Wells Fargo has been slapped with a $250 million civil penalty by the Office of the Comptroller of the Currency for “unsafe or unsound practices” pertaining to its home lending loss mitigation program.
According to the OCC, the fine is also a result of the bank violating the terms of a 2018 compliance consent order, which alleged that Wells Fargo did not implement or maintain a compliance risk management program proportionate with the bank’s size, complexity and risk profile, resulting in “reckless practices.”
Specifically, the agency accused the bank of charging customers mortgage interest rate lock extension fees, even though some of the loan closings failed due to the bank’s own volition. The OCC also alleged that the bank’s auto-lending unit improperly maintained collateral protection insurance policies on automobile loan accounts.
The consent order from three years ago mandated that Wells Fargo appoint and maintain an active compliance committee of at least three members and develop a compliance risk management proposal to address these issues.
However, it seems that the bank did not check all the boxes that were required by the OCC.
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“Wells Fargo has not met the requirements of the OCC’s 2018 action against the bank. This is unacceptable,” said Michael J. Hsu, acting comptroller of the currency in a statement.
Concurrently, the agency issued a cease-and-desist order against the bank for it’s failure to establish “an effective home lending loss mitigation program.”
While the order is in effect, the bank is restricted “from acquiring certain third-party residential mortgage servicing and requires the bank to ensure that borrowers are not transferred out of the bank’s loan servicing portfolio until remediation is provided, except as required by an investor pursuant to a contractual right,” the OCC said.
“Today’s action puts limits on the bank’s future activities until existing problems in mortgage servicing are adequately addressed,” Hsu said.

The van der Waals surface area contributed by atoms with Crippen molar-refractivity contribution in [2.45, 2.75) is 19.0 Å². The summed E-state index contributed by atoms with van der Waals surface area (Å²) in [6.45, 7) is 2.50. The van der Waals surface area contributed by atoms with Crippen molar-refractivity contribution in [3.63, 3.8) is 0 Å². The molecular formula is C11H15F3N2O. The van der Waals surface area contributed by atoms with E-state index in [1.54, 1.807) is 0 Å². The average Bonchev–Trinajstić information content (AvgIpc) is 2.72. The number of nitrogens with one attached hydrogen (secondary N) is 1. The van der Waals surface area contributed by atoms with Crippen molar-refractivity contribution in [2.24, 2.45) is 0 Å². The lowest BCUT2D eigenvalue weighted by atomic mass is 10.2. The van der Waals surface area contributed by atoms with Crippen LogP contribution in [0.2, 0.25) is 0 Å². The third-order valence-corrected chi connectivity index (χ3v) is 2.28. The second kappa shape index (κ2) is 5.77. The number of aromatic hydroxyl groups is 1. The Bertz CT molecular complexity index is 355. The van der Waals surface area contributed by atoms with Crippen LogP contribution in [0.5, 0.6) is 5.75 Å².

The order requires the bank to take broad and comprehensive corrective actions to improve risk management and oversight of the bank’s loss mitigation program, the agency noted.
In response, Wells Fargo’s CEO Charlie Scharf issued a statement remarking that OCC’s actions “point to the work we must continue to do to address significant, longstanding deficiencies.”
Scharf added: “As I’ve said over the past year, our work to build the right foundation for a company of our size and complexity will not follow a straight line. We are managing multiple issues concurrently, and progress will come alongside setbacks. That said, we believe we’re making significant progress, the work required is clear, and I remain confident in our ability to complete it.”
Scharf also announced that a separate Consumer Financial Protection Bureau consent order issued in Sept. 2016 regarding the bank’s retail sales practices expired a few days prior.
The CEO said that its expiration shows that progress is being made by the company.
“The focus of the transformation we’ve undertaken is to build a stronger, better company — one that serves customers at the highest standards,” he said. ” Sometimes — as is the case today — we will reach a positive milestone on one set of issues and be reminded that we need to redouble our focus on another. That will not stop us from getting to where everyone expects us to be, and where we expect ourselves to be.”
Since 2016, Wells Fargo has paid out close to $4 billion in fines and penalties for sketchy sales practices that encouraged employees to allegedly open millions of unauthorized bank accounts.
Earlier in the year, Wells Fargo also agreed to pay $95.7 million to over 5,300 home mortgage consultants to resolve alleged wage-and-hour violations in California.